Louise Miller: : Another point to make is that we would certainly hope that there would be fewer complaints levies than annual levies. Obviously, every practitioner has to pay the annual levy. If three people out of 10,000 pay late, it is probably not worth collecting the interest. However, with complaints levies, even if small numbers do not pay, they would still represent a higher proportion.


Mr Maxwell: : The proportion might be higher but there still might be only three people. I really do not follow the economic argument that there is a difference between the two cases. Perhaps I am straying slightly.


The Convener: : Helena Janssen said that it was a policy call. I wonder whether the inconsistency in the three sections might be reconsidered.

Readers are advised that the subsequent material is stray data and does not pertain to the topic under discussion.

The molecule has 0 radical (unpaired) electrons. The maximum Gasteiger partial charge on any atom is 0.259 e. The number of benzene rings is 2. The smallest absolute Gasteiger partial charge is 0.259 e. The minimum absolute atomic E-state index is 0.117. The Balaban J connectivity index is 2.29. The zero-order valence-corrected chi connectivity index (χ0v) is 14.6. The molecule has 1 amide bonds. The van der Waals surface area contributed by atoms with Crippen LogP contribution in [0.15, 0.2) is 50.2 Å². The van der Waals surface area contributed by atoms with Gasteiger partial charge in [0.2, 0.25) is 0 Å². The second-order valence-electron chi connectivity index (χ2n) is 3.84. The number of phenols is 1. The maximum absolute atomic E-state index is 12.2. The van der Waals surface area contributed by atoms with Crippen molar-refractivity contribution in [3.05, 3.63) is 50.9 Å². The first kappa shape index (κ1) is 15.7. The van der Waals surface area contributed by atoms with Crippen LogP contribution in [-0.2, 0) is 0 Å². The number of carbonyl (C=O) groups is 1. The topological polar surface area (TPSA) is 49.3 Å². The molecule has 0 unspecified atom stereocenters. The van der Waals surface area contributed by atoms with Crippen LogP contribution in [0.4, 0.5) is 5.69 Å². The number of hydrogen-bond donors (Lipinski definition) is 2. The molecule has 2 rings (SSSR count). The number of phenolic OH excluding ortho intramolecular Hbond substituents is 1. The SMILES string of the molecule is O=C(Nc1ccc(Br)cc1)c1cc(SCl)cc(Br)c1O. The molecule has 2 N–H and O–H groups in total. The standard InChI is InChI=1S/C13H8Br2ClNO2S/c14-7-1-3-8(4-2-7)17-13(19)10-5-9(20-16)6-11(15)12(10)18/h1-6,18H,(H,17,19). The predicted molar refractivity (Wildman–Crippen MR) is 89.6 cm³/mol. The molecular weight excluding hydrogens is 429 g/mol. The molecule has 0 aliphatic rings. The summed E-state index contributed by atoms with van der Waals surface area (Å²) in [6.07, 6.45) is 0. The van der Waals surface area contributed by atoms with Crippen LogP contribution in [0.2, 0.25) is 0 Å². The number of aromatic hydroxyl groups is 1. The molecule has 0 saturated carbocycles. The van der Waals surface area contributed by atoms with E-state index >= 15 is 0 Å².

Louise Miller: : I do not think that this was an issue that anybody felt particularly strongly about at the time, so we could certainly look at it again.


Mr Maxwell: : The difference is rather odd, so I might lodge an amendment, if one has not already been lodged. However, that is a separate matter and not for this committee.


The Convener: : Okay, we have dealt with the "if any" question, which also related to sections 18(4)(b) and 19(3)(b), but are there any other points on section 18(3)(b)?


Members: : No.


The Convener: : We will hear back from the officials about the inconsistency over the words "if any".


Louise Miller: : Yes.


Mr Maxwell: : We were talking about section 18(3)(b) but the arguments apply to section 18(4)(b) as well.


The Convener: : The inconsistency runs through sections 18(3)(b), 18(4)(b) and 19(3)(b).